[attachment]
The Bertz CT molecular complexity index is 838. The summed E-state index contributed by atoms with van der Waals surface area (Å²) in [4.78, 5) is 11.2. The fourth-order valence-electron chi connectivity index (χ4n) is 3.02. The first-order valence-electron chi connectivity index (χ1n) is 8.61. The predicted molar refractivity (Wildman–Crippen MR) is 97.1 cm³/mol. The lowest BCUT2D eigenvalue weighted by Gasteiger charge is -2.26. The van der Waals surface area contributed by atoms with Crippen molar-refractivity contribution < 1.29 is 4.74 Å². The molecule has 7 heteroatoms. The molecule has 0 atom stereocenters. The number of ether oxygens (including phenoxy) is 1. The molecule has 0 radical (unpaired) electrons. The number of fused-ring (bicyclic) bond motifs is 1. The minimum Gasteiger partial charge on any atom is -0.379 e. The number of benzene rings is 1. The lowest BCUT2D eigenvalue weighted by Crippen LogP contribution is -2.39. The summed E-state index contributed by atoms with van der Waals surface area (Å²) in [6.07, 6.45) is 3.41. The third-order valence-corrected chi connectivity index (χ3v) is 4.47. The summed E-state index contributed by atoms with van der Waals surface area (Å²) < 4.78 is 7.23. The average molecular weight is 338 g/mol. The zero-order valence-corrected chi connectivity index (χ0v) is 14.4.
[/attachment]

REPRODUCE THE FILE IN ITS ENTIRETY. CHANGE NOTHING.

The Bertz CT molecular complexity index is 838. The summed E-state index contributed by atoms with van der Waals surface area (Å²) in [4.78, 5) is 11.2. The fourth-order valence-electron chi connectivity index (χ4n) is 3.02. The first-order valence-electron chi connectivity index (χ1n) is 8.61. The predicted molar refractivity (Wildman–Crippen MR) is 97.1 cm³/mol. The lowest BCUT2D eigenvalue weighted by Gasteiger charge is -2.26. The van der Waals surface area contributed by atoms with Crippen molar-refractivity contribution < 1.29 is 4.74 Å². The molecule has 7 heteroatoms. The molecule has 0 atom stereocenters. The number of ether oxygens (including phenoxy) is 1. The molecule has 0 radical (unpaired) electrons. The number of fused-ring (bicyclic) bond motifs is 1. The minimum Gasteiger partial charge on any atom is -0.379 e. The number of benzene rings is 1. The lowest BCUT2D eigenvalue weighted by Crippen LogP contribution is -2.39. The summed E-state index contributed by atoms with van der Waals surface area (Å²) in [6.07, 6.45) is 3.41. The third-order valence-corrected chi connectivity index (χ3v) is 4.47. The summed E-state index contributed by atoms with van der Waals surface area (Å²) < 4.78 is 7.23. The average molecular weight is 338 g/mol. The zero-order valence-corrected chi connectivity index (χ0v) is 14.4.